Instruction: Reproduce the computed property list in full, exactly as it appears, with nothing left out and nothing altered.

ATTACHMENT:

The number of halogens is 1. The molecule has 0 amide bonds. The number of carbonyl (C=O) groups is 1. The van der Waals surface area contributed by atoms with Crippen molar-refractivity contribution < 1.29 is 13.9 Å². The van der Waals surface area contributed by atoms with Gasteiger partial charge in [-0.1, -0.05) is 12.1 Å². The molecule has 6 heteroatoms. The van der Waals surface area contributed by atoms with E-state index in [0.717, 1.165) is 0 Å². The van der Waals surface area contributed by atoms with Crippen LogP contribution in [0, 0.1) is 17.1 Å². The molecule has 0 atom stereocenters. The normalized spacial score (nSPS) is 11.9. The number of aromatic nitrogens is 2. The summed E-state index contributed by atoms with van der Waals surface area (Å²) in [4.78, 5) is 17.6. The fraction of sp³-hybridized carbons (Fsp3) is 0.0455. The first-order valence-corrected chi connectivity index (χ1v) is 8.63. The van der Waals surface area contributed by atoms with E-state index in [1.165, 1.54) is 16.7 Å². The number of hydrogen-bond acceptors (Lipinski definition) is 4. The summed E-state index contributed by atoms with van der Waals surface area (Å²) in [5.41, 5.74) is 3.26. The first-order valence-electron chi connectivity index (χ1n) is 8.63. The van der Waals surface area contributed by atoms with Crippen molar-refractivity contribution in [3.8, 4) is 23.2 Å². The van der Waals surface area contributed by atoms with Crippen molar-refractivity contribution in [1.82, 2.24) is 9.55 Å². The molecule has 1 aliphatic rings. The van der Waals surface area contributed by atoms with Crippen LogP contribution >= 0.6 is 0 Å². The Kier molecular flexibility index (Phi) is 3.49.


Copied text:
The number of halogens is 1. The molecule has 0 amide bonds. The number of carbonyl (C=O) groups is 1. The van der Waals surface area contributed by atoms with Crippen molar-refractivity contribution < 1.29 is 13.9 Å². The van der Waals surface area contributed by atoms with Gasteiger partial charge in [-0.1, -0.05) is 12.1 Å². The molecule has 6 heteroatoms. The van der Waals surface area contributed by atoms with E-state index in [0.717, 1.165) is 0 Å². The van der Waals surface area contributed by atoms with Crippen LogP contribution in [0, 0.1) is 17.1 Å². The molecule has 0 atom stereocenters. The normalized spacial score (nSPS) is 11.9. The number of aromatic nitrogens is 2. The summed E-state index contributed by atoms with van der Waals surface area (Å²) in [4.78, 5) is 17.6. The fraction of sp³-hybridized carbons (Fsp3) is 0.0455. The first-order valence-corrected chi connectivity index (χ1v) is 8.63. The van der Waals surface area contributed by atoms with E-state index in [1.165, 1.54) is 16.7 Å². The number of hydrogen-bond acceptors (Lipinski definition) is 4. The summed E-state index contributed by atoms with van der Waals surface area (Å²) in [5.41, 5.74) is 3.26. The first-order valence-electron chi connectivity index (χ1n) is 8.63. The van der Waals surface area contributed by atoms with Crippen molar-refractivity contribution in [3.8, 4) is 23.2 Å². The van der Waals surface area contributed by atoms with Crippen molar-refractivity contribution in [1.82, 2.24) is 9.55 Å². The molecule has 1 aliphatic rings. The van der Waals surface area contributed by atoms with Crippen LogP contribution >= 0.6 is 0 Å². The Kier molecular flexibility index (Phi) is 3.49.